Monday, 21 April 2014

Unleash the Power of Collective Imagination

     The whole is always greater than the sum of its parts. That is the beauty of human civilization.

     Look around you for a few moments at everything that makes up your home – the fan, the television, the light bulbs, the carpets , curtains and sofas, the kitchen ware and crockery…did you make any of these? Did you make even the simplest clamp or screw that fits the beautiful artefact to the wall? Perhaps the artistically inclined amongst you created the lovely wall painting or piece of embroidery to adorn your walls. Certainly I cannot claim any such competencies. It is a matter of wonder to me very often that we live in a world which we have created collaboratively over several centuries. I marvel at and salute all those people existing and those gone by, who have made it possible for us to use all of these products. Everyone of these products is again produced by some collaboration – if you painted the masterpiece on your wall, someone made the paints, brushes and canvas. Someone, or more accurately, many hands at some factory produced the hammer and nails which the carpenter uses to put up your masterpiece on your wall. It is mind boggling to think that collaborative effort of totally disconnected people has woven this beautiful tapestry of civilization that exists today. It is the brilliant power of collective imagination that actually has made all this possible. It could be one tiny discovery, invention, or innovation which triggers another. It then has a seemingly cascading effect, and many innovations lead to a totally new product, perhaps. When Apple launched the iPhone with a few hundred Apps, little did they imagine it will lead to the flood of Apps we see today. All it did was create the platform for people from anywhere in the world to create Apps that many, many more people could use.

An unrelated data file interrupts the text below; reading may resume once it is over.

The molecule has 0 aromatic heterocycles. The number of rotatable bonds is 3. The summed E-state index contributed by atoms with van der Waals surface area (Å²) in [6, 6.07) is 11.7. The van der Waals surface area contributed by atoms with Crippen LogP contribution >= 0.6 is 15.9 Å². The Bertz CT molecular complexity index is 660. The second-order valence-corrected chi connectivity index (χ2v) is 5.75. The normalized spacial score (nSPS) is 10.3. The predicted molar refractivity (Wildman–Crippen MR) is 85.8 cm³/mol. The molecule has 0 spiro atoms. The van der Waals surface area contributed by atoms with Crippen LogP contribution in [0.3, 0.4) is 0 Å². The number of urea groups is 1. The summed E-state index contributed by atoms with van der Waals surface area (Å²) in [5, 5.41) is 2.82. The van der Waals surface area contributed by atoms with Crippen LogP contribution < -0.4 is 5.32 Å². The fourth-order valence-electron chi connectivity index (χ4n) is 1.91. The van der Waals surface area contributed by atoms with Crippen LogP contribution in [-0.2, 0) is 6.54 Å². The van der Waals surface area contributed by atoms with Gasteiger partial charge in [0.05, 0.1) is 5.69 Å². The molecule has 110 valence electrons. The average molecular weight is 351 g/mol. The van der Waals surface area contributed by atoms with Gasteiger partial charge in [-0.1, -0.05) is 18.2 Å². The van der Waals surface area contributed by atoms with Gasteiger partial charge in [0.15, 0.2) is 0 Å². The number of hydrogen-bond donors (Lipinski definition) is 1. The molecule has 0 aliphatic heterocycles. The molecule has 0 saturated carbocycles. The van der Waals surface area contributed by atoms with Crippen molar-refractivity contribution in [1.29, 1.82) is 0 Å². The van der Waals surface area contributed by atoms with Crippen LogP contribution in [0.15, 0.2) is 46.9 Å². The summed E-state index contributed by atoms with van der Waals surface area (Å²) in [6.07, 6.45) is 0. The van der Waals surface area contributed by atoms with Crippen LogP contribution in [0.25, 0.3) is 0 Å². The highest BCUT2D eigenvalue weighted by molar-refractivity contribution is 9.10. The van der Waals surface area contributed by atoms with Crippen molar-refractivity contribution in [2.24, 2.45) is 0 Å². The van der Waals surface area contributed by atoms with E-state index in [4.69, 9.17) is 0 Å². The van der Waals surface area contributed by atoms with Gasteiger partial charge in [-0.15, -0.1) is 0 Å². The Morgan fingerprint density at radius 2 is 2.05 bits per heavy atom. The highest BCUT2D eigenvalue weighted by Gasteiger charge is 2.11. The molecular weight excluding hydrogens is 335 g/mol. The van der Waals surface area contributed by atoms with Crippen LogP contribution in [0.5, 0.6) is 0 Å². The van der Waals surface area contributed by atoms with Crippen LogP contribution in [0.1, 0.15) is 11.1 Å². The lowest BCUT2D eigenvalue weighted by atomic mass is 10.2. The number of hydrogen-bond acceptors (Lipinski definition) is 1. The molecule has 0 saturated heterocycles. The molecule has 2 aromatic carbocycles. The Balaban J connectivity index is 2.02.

We build on what is left to us by previous generations in the areas of Science and Technology. Every now and then a breakthrough comes out of the blue and speeds things up at a phenomenal rate and the world is never the same again. Like  the leaps and bounds human civilization made in the 20th century…Like the digital revolution…Like the revolutions in communication…Always, however, it is up to the users, be it the leaders of the most powerful nations, or the teenagers at home, to make judicious choices when using these products of collective imagination laid down at their feet by civilization.